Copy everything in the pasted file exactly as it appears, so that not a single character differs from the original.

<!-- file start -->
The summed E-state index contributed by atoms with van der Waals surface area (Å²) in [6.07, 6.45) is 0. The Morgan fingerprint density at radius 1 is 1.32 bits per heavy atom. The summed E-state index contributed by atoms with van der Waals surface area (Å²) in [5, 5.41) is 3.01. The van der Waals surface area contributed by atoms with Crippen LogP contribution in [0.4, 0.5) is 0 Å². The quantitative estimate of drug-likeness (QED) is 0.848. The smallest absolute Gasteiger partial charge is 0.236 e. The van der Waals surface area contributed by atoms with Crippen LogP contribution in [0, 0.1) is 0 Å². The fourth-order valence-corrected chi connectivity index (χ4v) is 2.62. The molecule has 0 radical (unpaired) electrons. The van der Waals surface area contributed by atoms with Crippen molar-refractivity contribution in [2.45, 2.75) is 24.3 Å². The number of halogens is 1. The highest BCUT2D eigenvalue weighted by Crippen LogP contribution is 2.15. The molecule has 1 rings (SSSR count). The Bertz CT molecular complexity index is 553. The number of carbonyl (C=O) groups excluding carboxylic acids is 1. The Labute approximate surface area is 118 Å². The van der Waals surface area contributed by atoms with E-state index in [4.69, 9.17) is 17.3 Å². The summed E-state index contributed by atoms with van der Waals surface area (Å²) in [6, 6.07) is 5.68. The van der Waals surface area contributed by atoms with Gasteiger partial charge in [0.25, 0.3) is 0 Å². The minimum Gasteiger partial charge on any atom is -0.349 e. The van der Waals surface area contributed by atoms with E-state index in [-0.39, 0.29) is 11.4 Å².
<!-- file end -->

The summed E-state index contributed by atoms with van der Waals surface area (Å²) in [6.07, 6.45) is 0. The Morgan fingerprint density at radius 1 is 1.32 bits per heavy atom. The summed E-state index contributed by atoms with van der Waals surface area (Å²) in [5, 5.41) is 3.01. The van der Waals surface area contributed by atoms with Crippen LogP contribution in [0.4, 0.5) is 0 Å². The quantitative estimate of drug-likeness (QED) is 0.848. The smallest absolute Gasteiger partial charge is 0.236 e. The van der Waals surface area contributed by atoms with Crippen LogP contribution in [0, 0.1) is 0 Å². The fourth-order valence-corrected chi connectivity index (χ4v) is 2.62. The molecule has 0 radical (unpaired) electrons. The van der Waals surface area contributed by atoms with Crippen molar-refractivity contribution in [2.45, 2.75) is 24.3 Å². The number of halogens is 1. The highest BCUT2D eigenvalue weighted by Crippen LogP contribution is 2.15. The molecule has 1 rings (SSSR count). The Bertz CT molecular complexity index is 553. The number of carbonyl (C=O) groups excluding carboxylic acids is 1. The Labute approximate surface area is 118 Å². The van der Waals surface area contributed by atoms with E-state index in [4.69, 9.17) is 17.3 Å². The summed E-state index contributed by atoms with van der Waals surface area (Å²) in [6, 6.07) is 5.68. The van der Waals surface area contributed by atoms with Gasteiger partial charge in [0.25, 0.3) is 0 Å². The minimum Gasteiger partial charge on any atom is -0.349 e. The van der Waals surface area contributed by atoms with E-state index in [-0.39, 0.29) is 11.4 Å².